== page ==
Some idea of the difficulty or impossibility of realising such a scheme may be formed from the simple fact, that Dr. Rush has actually enumerated 180 out of probably several hundreds, of what he styles the

is of the voice. The greatest orators and actors have availed themselves of the observations of the judicious, and studied and practised much; but no great speaker was ever formed by the study of any artificial system of elocution.

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CHAPTER II.

THE VOICE, BREATH, AND PAUSING. A FINE Speaking Voice is a natural gift, but requires cultivation as well as a fine Singing voice, to develop its good qualities, correct its faults, and bring it under control. There is as great a difference between a cultivated Speaking Voice and one in its natural state, as between the uncultivated Singer and the Rubini or Jenny Lind; yet few of our greatest orators or tragedians have given due attention to this subject, and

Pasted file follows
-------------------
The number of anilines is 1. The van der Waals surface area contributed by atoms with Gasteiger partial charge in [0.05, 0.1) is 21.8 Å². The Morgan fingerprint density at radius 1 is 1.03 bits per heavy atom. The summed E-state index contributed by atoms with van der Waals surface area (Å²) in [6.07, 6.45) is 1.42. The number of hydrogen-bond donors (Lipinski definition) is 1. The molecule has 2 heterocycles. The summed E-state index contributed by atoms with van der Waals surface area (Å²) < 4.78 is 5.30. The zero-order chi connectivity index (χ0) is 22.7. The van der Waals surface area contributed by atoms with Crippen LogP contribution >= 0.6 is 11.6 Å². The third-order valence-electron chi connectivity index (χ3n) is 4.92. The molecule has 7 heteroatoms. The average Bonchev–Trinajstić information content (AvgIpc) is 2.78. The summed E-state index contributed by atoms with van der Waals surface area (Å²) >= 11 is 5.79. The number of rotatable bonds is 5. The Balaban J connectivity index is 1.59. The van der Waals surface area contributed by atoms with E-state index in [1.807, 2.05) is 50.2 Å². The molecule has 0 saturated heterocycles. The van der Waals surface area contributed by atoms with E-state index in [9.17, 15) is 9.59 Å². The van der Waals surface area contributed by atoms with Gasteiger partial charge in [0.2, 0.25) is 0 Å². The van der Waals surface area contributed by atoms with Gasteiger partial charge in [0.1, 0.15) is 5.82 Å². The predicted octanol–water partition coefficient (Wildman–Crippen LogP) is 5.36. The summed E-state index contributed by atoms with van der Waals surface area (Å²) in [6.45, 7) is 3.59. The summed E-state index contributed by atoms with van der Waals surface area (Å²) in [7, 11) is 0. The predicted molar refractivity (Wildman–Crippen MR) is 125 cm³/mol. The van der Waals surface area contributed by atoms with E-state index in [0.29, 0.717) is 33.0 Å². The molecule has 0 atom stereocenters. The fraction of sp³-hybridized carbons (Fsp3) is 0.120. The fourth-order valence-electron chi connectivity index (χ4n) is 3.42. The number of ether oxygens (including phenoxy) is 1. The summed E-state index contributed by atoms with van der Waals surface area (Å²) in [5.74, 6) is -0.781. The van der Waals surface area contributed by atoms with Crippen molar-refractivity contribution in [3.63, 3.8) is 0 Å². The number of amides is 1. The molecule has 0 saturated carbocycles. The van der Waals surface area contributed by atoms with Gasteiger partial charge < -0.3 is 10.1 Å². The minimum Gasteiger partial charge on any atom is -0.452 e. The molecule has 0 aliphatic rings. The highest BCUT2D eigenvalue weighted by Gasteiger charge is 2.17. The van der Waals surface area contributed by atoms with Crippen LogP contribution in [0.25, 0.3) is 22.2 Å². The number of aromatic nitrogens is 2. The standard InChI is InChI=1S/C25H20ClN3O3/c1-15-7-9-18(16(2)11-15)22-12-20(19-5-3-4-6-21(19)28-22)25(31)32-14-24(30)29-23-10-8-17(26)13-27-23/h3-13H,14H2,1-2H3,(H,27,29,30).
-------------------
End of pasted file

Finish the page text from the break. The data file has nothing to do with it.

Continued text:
this negligence has frequently marred their best efforts.

The Speaking Voice differs materially from the Singing voice. The compass of the Speaking Voice is considerably less; the tone is more lasting. There is as much music in the Speaking Voice as in the Singing Voice, but of a different character. A celebrated tragedian declared that the richest musical treat in London was to hear the Rev. Edward Irving repeat the Lord's Prayer.

A musical ear is not necessary to the elocutionist. "A natural genius for delivery supposes an ear, though it does not always suppose a musical ear. I have never heard poetry, particularly that of Milton, better spoken than by a gentleman, who yet had so little discernment in music that he has often told me, the grinding of knives entertained him as much as Handel's organ.”—BURGH.

“The tone of the voice in speaking, and the tone of the voice in singing, bear not the least resemblance to each other ; they are formed upon principles directly opposite; the different inflections of the voice in speaking are not musical intervals-in